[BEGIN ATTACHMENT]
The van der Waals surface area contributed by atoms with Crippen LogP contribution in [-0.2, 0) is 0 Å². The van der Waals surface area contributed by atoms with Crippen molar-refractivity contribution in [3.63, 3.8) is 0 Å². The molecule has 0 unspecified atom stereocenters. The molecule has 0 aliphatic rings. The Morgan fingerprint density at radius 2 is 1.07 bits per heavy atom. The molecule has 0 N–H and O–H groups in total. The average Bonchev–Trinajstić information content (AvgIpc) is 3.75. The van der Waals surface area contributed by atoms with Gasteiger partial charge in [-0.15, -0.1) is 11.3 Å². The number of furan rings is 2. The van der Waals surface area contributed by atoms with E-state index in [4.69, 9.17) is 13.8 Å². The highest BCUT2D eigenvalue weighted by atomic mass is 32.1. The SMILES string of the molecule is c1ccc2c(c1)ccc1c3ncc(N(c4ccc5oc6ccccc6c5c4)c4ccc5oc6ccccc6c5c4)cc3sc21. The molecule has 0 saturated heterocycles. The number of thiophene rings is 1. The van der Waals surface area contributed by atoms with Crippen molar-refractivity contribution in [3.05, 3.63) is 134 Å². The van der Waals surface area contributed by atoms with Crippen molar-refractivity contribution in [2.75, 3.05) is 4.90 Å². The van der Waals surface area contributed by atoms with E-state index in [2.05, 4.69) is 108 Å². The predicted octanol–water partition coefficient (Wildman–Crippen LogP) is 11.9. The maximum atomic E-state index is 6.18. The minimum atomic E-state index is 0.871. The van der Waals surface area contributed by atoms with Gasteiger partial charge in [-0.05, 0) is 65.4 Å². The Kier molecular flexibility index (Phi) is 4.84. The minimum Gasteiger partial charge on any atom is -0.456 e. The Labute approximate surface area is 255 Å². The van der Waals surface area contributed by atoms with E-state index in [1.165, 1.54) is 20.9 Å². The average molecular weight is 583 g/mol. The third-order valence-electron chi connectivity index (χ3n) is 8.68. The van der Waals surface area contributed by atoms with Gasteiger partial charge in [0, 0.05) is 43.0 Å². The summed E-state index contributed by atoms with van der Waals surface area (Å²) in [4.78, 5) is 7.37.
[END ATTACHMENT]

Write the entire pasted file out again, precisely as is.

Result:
The van der Waals surface area contributed by atoms with Crippen LogP contribution in [-0.2, 0) is 0 Å². The van der Waals surface area contributed by atoms with Crippen molar-refractivity contribution in [3.63, 3.8) is 0 Å². The molecule has 0 unspecified atom stereocenters. The molecule has 0 aliphatic rings. The Morgan fingerprint density at radius 2 is 1.07 bits per heavy atom. The molecule has 0 N–H and O–H groups in total. The average Bonchev–Trinajstić information content (AvgIpc) is 3.75. The van der Waals surface area contributed by atoms with Gasteiger partial charge in [-0.15, -0.1) is 11.3 Å². The number of furan rings is 2. The van der Waals surface area contributed by atoms with E-state index in [4.69, 9.17) is 13.8 Å². The highest BCUT2D eigenvalue weighted by atomic mass is 32.1. The SMILES string of the molecule is c1ccc2c(c1)ccc1c3ncc(N(c4ccc5oc6ccccc6c5c4)c4ccc5oc6ccccc6c5c4)cc3sc21. The molecule has 0 saturated heterocycles. The number of thiophene rings is 1. The van der Waals surface area contributed by atoms with Crippen molar-refractivity contribution in [3.05, 3.63) is 134 Å². The van der Waals surface area contributed by atoms with Crippen molar-refractivity contribution in [2.75, 3.05) is 4.90 Å². The van der Waals surface area contributed by atoms with E-state index in [2.05, 4.69) is 108 Å². The predicted octanol–water partition coefficient (Wildman–Crippen LogP) is 11.9. The maximum atomic E-state index is 6.18. The minimum atomic E-state index is 0.871. The van der Waals surface area contributed by atoms with Gasteiger partial charge in [-0.05, 0) is 65.4 Å². The Kier molecular flexibility index (Phi) is 4.84. The minimum Gasteiger partial charge on any atom is -0.456 e. The Labute approximate surface area is 255 Å². The van der Waals surface area contributed by atoms with E-state index in [1.165, 1.54) is 20.9 Å². The average molecular weight is 583 g/mol. The third-order valence-electron chi connectivity index (χ3n) is 8.68. The van der Waals surface area contributed by atoms with Gasteiger partial charge in [0, 0.05) is 43.0 Å². The summed E-state index contributed by atoms with van der Waals surface area (Å²) in [4.78, 5) is 7.37.